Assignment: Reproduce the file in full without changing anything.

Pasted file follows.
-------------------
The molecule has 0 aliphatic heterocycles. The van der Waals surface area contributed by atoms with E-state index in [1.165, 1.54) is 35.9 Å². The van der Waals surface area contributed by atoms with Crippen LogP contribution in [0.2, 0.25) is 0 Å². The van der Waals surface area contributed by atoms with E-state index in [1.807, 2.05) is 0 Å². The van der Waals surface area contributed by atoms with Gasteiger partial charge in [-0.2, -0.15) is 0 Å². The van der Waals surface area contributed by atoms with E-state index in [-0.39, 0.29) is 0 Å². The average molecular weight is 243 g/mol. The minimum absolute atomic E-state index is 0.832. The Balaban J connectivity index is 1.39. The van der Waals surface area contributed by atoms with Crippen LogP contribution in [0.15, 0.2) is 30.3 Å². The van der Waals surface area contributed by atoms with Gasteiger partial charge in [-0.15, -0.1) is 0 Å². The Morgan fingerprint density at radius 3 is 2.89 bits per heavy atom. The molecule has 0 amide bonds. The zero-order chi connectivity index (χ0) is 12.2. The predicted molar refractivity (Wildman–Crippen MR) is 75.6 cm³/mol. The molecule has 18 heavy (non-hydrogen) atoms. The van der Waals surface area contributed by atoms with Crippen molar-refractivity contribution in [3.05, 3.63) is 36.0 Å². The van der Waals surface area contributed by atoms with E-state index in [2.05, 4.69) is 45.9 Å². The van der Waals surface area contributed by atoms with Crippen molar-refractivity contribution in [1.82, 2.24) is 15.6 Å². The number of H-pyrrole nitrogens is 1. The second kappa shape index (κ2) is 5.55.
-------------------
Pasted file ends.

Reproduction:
The molecule has 0 aliphatic heterocycles. The van der Waals surface area contributed by atoms with E-state index in [1.165, 1.54) is 35.9 Å². The van der Waals surface area contributed by atoms with Crippen LogP contribution in [0.2, 0.25) is 0 Å². The van der Waals surface area contributed by atoms with E-state index in [1.807, 2.05) is 0 Å². The van der Waals surface area contributed by atoms with Gasteiger partial charge in [-0.2, -0.15) is 0 Å². The van der Waals surface area contributed by atoms with E-state index in [-0.39, 0.29) is 0 Å². The average molecular weight is 243 g/mol. The minimum absolute atomic E-state index is 0.832. The Balaban J connectivity index is 1.39. The van der Waals surface area contributed by atoms with Crippen LogP contribution in [0.15, 0.2) is 30.3 Å². The van der Waals surface area contributed by atoms with Gasteiger partial charge in [-0.15, -0.1) is 0 Å². The Morgan fingerprint density at radius 3 is 2.89 bits per heavy atom. The molecule has 0 amide bonds. The zero-order chi connectivity index (χ0) is 12.2. The predicted molar refractivity (Wildman–Crippen MR) is 75.6 cm³/mol. The molecule has 18 heavy (non-hydrogen) atoms. The van der Waals surface area contributed by atoms with Crippen molar-refractivity contribution in [3.05, 3.63) is 36.0 Å². The van der Waals surface area contributed by atoms with E-state index in [2.05, 4.69) is 45.9 Å². The van der Waals surface area contributed by atoms with Crippen molar-refractivity contribution in [1.82, 2.24) is 15.6 Å². The number of H-pyrrole nitrogens is 1. The second kappa shape index (κ2) is 5.55.